The re-authorization of the "Violence Against Women Act" has stalled in Washington. Offering protection to undocumented immigrants who are victims of domestic violence is one of the sticking points. The house version of the bill strips those protections away.
In addition, domestic violence service agencies have lost funding in recent years -- and are struggling to help immigrant victims -- who they say are especially vulnerable.
Family ties, loyalties, conflicting emotions, economics, fear -- many ingredients make domestic violence an especially complicated and toxic issue. Immigration can become a lens that magnifies all of these problems, says Brenda Gorski, a lawyer at the Nationalities Service Center in Philadelphia. Gorski says abusers use a victims immigration status as a weapon.
"If you call the police I am not going to file papers for you," explained Gorski. "They can withdraw that application at any time, so there are always threats to call immigration and have the partner or spouse removed from the U.S."
Gorski says many of her clients are married or engaged to men who are legal residents in this country, and are dependent on them to gain lawful status in the US.
Immigration status was a major concern for Edwidge, a woman in her thirties who came to Philadelphia from Cameroon in 2005. She was pregnant when her boyfriend, a legal U.S. resident, became abusive, but she didn't report the attacks.
"I was really scared," recalled Edwidge. "I was thinking I am going to go there, and will I be the one to be arrested, they might arrest me and ship me back home."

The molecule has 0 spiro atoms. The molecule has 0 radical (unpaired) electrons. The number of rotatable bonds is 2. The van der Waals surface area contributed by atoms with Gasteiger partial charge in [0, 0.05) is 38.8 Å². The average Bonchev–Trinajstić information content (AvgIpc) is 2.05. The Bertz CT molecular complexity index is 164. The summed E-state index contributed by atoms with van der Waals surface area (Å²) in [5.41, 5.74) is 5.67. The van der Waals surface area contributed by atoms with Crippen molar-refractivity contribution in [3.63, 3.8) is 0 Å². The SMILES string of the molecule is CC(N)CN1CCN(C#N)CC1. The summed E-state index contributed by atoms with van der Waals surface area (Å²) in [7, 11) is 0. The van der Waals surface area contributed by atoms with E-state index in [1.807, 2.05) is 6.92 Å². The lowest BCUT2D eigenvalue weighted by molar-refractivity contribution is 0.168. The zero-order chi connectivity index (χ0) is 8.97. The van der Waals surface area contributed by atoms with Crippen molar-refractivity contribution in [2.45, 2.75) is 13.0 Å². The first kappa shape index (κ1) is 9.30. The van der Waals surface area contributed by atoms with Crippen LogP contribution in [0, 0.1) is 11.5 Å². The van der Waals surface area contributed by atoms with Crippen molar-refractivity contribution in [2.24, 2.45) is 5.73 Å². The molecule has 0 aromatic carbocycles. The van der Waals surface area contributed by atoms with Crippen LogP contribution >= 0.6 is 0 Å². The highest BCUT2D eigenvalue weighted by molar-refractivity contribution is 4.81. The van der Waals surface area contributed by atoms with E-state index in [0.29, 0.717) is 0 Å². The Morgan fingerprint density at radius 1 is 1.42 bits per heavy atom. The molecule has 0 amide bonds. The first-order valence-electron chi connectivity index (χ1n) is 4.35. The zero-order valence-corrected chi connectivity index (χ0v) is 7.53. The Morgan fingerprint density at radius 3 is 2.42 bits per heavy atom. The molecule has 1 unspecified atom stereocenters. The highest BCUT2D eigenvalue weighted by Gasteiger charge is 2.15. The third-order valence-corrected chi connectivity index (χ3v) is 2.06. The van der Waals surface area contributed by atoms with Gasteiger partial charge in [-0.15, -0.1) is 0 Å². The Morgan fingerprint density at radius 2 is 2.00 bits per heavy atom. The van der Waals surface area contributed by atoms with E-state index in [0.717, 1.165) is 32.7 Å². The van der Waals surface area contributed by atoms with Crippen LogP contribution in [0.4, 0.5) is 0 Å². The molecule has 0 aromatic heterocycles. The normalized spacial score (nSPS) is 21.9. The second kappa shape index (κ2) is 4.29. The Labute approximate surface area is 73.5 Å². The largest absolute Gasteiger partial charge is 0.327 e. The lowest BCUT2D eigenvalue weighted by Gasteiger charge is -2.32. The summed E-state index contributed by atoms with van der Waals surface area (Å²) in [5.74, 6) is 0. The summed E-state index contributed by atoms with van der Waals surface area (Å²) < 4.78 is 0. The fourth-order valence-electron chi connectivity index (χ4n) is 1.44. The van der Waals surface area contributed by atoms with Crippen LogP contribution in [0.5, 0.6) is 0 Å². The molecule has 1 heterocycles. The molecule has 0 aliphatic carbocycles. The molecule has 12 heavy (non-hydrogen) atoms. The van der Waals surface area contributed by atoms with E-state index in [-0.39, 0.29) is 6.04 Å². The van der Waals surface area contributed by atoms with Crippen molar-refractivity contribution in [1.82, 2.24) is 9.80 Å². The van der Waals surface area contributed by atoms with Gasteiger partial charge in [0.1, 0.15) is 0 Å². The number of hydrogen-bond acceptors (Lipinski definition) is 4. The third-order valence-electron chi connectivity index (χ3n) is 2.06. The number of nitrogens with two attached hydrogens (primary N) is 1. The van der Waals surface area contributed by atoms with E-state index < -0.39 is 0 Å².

Her visa had expired, and she was hoping to gain legal status through a marriage to her child's father.
The abuse continued, and Edwidge finally sought help when her daughter was an infant. A domestic violence service agency connected her to Brenda Gorski.
She filed a restraining order against the abuser, but he still sought Edwidge out at a hair salon. "He came there twice, and broke stuff and assaulted me," she remembered. "He called me on the phone, threatened me, 'I am going to kill you, this is my country, I am an American, I am going to show you' ".
Brenda Gorski says in addition to immigration problems, other issues hold victims back from reporting domestic violence.
"Many of them are completely isolated, they don't have family support, there are also cultural issues, many of them don't want to report crimes, for example in the past I had a woman from Pakistan who was raped, but she was reluctant to go to the police because she didn't want her family to find out about it," said Gorski.
Immigrant women leaving abusive partners often also leave behind their tight-knit communities says Heather Larocca of Philadelphia's Women Against Abuse:
"They get into a situation where they really have to choose their culture over safety, they are usually very connected to their community, and then, healing from domestic violence and the trauma you have been through, it's a huge challenge when you don't have that connection and that community," said Larocca.
Petitions for special visas and protections can take months says Brenda Gorski, and as women wait, their lives are in limbo. They can't work, don't have a way to support themselves some are stuck in shelters for months.
"I have seen in the past some clients going back to their abusers, because it was so difficult to manage on their own, to find a place to live, to provide for themselves," she said.
Gorski says federal funding cuts for immigrant legal services have drastically reduced how many people she can help. Some cases are taken on pro-bono by law firms, but Gorski fears the shortage of free legal services will slow an already drawn out process.
In Edwige's case Gorski was able to secure a so-called U-visa, which protects illegal immigrant crime victims. After long stays at several shelters, Edwidge and her daughter now live in a small apartment. Her daughter is a citizen because she was born in the US, and Edwidge is hopeful about her daughter's future.
"To acquire a good education, and just to be a very productive citizen in America, that's my hope for her, she is going to do good in school and do good in life," she said.
Edwidge has found a job in the healthcare field, and is currently applying for permanent resident status.